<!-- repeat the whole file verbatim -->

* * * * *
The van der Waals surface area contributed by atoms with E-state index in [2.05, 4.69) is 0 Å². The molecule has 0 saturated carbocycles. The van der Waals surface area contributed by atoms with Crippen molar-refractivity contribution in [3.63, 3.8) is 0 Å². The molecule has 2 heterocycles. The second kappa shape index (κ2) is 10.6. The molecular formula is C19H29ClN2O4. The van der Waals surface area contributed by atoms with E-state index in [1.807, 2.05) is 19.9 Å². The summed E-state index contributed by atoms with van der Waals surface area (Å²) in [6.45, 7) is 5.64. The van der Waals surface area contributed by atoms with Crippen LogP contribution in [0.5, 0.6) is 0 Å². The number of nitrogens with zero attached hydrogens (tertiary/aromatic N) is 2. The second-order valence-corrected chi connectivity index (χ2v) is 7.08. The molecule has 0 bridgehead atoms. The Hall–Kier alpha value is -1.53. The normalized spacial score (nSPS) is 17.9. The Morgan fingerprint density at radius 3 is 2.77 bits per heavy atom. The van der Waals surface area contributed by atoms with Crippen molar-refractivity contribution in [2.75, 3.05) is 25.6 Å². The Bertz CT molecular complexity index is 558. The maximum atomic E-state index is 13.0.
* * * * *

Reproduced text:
The van der Waals surface area contributed by atoms with E-state index in [2.05, 4.69) is 0 Å². The molecule has 0 saturated carbocycles. The van der Waals surface area contributed by atoms with Crippen molar-refractivity contribution in [3.63, 3.8) is 0 Å². The molecule has 2 heterocycles. The second kappa shape index (κ2) is 10.6. The molecular formula is C19H29ClN2O4. The van der Waals surface area contributed by atoms with E-state index in [1.807, 2.05) is 19.9 Å². The summed E-state index contributed by atoms with van der Waals surface area (Å²) in [6.45, 7) is 5.64. The van der Waals surface area contributed by atoms with Crippen LogP contribution in [0.5, 0.6) is 0 Å². The number of nitrogens with zero attached hydrogens (tertiary/aromatic N) is 2. The second-order valence-corrected chi connectivity index (χ2v) is 7.08. The molecule has 0 bridgehead atoms. The Hall–Kier alpha value is -1.53. The normalized spacial score (nSPS) is 17.9. The Morgan fingerprint density at radius 3 is 2.77 bits per heavy atom. The van der Waals surface area contributed by atoms with Crippen molar-refractivity contribution in [2.75, 3.05) is 25.6 Å². The Bertz CT molecular complexity index is 558. The maximum atomic E-state index is 13.0.